Conclusion
We report that the use of a DIBH technique using Abches in breathing adapted radiotherapy for left-sided breast cancer is easily feasible in daily practice and significantly reduces the radiation doses to the heart and LAD, therefore potentially reducing cardiac risk.
doi:10.3857/roj.2013.31.4.239
PMCID: PMC3912239  PMID: 24501713
Abches; Deep inspiration breath hold; Cardiac toxicity
18.  Efficient approach for determining four-dimensional computed tomography-based internal target volume in stereotactic radiotherapy of lung cancer 
Radiation Oncology Journal  2013;31(4):247-251.
Purpose
This study aimed to investigate efficient approaches for determining internal target volume (ITV) from four-dimensional computed tomography (4D CT) images used in stereotactic body radiotherapy (SBRT) for patients with early-stage non-small cell lung cancer (NSCLC).
Materials and Methods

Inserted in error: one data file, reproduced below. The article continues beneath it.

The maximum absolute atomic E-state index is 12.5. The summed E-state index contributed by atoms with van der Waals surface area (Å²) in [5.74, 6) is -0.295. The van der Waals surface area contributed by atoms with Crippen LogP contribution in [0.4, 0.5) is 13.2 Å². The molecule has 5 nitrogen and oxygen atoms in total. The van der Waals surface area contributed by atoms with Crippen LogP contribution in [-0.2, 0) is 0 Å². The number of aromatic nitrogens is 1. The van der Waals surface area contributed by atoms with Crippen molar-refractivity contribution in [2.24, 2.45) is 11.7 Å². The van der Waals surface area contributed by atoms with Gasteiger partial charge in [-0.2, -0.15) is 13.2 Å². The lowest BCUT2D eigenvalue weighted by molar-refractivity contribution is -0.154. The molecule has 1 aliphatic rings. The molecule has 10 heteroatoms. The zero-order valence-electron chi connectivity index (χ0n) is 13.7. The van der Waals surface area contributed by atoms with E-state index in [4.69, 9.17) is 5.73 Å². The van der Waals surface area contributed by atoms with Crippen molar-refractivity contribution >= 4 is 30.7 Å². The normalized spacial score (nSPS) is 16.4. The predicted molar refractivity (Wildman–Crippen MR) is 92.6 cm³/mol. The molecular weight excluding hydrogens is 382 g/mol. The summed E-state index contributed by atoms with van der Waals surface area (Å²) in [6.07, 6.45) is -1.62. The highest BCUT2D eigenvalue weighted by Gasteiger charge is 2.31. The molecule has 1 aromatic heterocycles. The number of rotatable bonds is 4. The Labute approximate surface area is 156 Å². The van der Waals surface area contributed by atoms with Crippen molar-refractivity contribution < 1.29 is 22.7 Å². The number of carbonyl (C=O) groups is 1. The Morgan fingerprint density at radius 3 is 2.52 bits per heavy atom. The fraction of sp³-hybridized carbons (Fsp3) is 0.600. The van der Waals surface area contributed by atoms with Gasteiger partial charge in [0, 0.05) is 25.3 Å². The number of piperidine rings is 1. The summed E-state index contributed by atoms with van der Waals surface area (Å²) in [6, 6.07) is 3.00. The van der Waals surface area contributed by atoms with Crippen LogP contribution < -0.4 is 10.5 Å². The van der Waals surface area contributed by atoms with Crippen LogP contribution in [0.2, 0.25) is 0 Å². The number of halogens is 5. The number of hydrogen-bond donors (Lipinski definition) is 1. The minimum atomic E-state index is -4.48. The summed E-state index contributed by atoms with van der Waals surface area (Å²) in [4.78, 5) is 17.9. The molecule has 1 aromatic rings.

4D CT images were analyzed for 15 patients who received SBRT for stage I NSCLC. Three different ITVs were determined as follows: combining clinical target volume (CTV) from all 10 respiratory phases (ITV10Phases); combining CTV from four respiratory phases, including two extreme phases (0% and 50%) plus two intermediate phases (20% and 70%) (ITV4Phases); and combining CTV from two extreme phases (ITV2Phases). The matching index (MI) of ITV4Phases and ITV2Phases was defined as the ratio of ITV4Phases and ITV2Phases, respectively, to the ITV10Phases. The tumor motion index (TMI) was defined as the ratio of ITV10Phases to CTVmean, which was the mean of 10 CTVs delineated on 10 respiratory phases.